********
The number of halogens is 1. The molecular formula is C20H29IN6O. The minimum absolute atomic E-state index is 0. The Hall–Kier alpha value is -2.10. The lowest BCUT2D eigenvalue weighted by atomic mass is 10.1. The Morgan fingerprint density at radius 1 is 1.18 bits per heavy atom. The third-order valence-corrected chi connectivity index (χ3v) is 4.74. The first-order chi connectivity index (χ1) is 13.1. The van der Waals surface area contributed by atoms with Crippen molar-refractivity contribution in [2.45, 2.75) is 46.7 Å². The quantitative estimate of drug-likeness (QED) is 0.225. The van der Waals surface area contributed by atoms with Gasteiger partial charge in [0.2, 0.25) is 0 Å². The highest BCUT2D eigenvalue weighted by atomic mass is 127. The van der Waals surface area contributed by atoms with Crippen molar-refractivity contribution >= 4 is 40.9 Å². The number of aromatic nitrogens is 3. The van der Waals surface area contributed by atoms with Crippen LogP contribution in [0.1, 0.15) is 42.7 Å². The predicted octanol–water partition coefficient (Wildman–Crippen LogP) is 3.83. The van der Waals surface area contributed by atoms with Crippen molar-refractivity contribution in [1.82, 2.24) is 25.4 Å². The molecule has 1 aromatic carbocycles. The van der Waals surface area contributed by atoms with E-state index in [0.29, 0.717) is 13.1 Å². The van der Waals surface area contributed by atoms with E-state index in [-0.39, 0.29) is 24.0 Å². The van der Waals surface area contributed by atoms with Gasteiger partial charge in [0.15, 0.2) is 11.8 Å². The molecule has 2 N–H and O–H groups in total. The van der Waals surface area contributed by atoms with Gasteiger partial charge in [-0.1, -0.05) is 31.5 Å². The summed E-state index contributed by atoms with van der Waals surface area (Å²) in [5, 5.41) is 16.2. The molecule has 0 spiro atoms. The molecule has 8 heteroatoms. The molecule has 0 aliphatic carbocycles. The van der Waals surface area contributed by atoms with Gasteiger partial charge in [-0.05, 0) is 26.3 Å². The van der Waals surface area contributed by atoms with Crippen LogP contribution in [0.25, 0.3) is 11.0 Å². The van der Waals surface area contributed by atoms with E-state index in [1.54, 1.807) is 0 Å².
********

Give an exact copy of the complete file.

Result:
The number of halogens is 1. The molecular formula is C20H29IN6O. The minimum absolute atomic E-state index is 0. The Hall–Kier alpha value is -2.10. The lowest BCUT2D eigenvalue weighted by atomic mass is 10.1. The Morgan fingerprint density at radius 1 is 1.18 bits per heavy atom. The third-order valence-corrected chi connectivity index (χ3v) is 4.74. The first-order chi connectivity index (χ1) is 13.1. The van der Waals surface area contributed by atoms with Crippen molar-refractivity contribution in [2.45, 2.75) is 46.7 Å². The quantitative estimate of drug-likeness (QED) is 0.225. The van der Waals surface area contributed by atoms with Gasteiger partial charge in [0.2, 0.25) is 0 Å². The highest BCUT2D eigenvalue weighted by atomic mass is 127. The van der Waals surface area contributed by atoms with Crippen molar-refractivity contribution >= 4 is 40.9 Å². The number of aromatic nitrogens is 3. The van der Waals surface area contributed by atoms with Crippen LogP contribution in [0.1, 0.15) is 42.7 Å². The predicted octanol–water partition coefficient (Wildman–Crippen LogP) is 3.83. The van der Waals surface area contributed by atoms with Crippen molar-refractivity contribution in [1.82, 2.24) is 25.4 Å². The molecule has 1 aromatic carbocycles. The van der Waals surface area contributed by atoms with E-state index in [0.29, 0.717) is 13.1 Å². The van der Waals surface area contributed by atoms with E-state index in [-0.39, 0.29) is 24.0 Å². The van der Waals surface area contributed by atoms with Gasteiger partial charge in [0.15, 0.2) is 11.8 Å². The molecule has 2 N–H and O–H groups in total. The van der Waals surface area contributed by atoms with Gasteiger partial charge in [-0.1, -0.05) is 31.5 Å². The summed E-state index contributed by atoms with van der Waals surface area (Å²) in [5, 5.41) is 16.2. The molecule has 0 spiro atoms. The molecule has 8 heteroatoms. The molecule has 0 aliphatic carbocycles. The van der Waals surface area contributed by atoms with Gasteiger partial charge in [-0.05, 0) is 26.3 Å². The van der Waals surface area contributed by atoms with Crippen LogP contribution in [0.25, 0.3) is 11.0 Å². The van der Waals surface area contributed by atoms with E-state index in [1.54, 1.807) is 0 Å².